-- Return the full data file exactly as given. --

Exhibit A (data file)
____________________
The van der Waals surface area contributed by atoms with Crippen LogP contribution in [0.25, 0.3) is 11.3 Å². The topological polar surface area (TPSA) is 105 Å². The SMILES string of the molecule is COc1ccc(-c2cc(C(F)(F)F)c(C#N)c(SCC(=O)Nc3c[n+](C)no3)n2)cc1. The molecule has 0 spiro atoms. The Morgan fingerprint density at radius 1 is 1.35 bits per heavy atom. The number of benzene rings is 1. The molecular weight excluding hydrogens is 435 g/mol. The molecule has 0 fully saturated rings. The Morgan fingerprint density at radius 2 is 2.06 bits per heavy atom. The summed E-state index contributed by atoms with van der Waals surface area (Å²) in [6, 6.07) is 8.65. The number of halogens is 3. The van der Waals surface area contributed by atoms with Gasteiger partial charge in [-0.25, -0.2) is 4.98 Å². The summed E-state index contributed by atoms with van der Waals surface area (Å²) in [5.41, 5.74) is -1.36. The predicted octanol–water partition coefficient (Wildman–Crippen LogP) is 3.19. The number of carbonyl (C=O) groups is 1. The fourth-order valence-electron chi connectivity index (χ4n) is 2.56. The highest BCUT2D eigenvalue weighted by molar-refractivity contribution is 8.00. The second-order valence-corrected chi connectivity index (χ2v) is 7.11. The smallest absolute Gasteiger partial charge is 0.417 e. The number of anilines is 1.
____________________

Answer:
The van der Waals surface area contributed by atoms with Crippen LogP contribution in [0.25, 0.3) is 11.3 Å². The topological polar surface area (TPSA) is 105 Å². The SMILES string of the molecule is COc1ccc(-c2cc(C(F)(F)F)c(C#N)c(SCC(=O)Nc3c[n+](C)no3)n2)cc1. The molecule has 0 spiro atoms. The Morgan fingerprint density at radius 1 is 1.35 bits per heavy atom. The number of benzene rings is 1. The molecular weight excluding hydrogens is 435 g/mol. The molecule has 0 fully saturated rings. The Morgan fingerprint density at radius 2 is 2.06 bits per heavy atom. The summed E-state index contributed by atoms with van der Waals surface area (Å²) in [6, 6.07) is 8.65. The number of halogens is 3. The van der Waals surface area contributed by atoms with Gasteiger partial charge in [-0.25, -0.2) is 4.98 Å². The summed E-state index contributed by atoms with van der Waals surface area (Å²) in [5.41, 5.74) is -1.36. The predicted octanol–water partition coefficient (Wildman–Crippen LogP) is 3.19. The number of carbonyl (C=O) groups is 1. The fourth-order valence-electron chi connectivity index (χ4n) is 2.56. The highest BCUT2D eigenvalue weighted by molar-refractivity contribution is 8.00. The second-order valence-corrected chi connectivity index (χ2v) is 7.11. The smallest absolute Gasteiger partial charge is 0.417 e. The number of anilines is 1.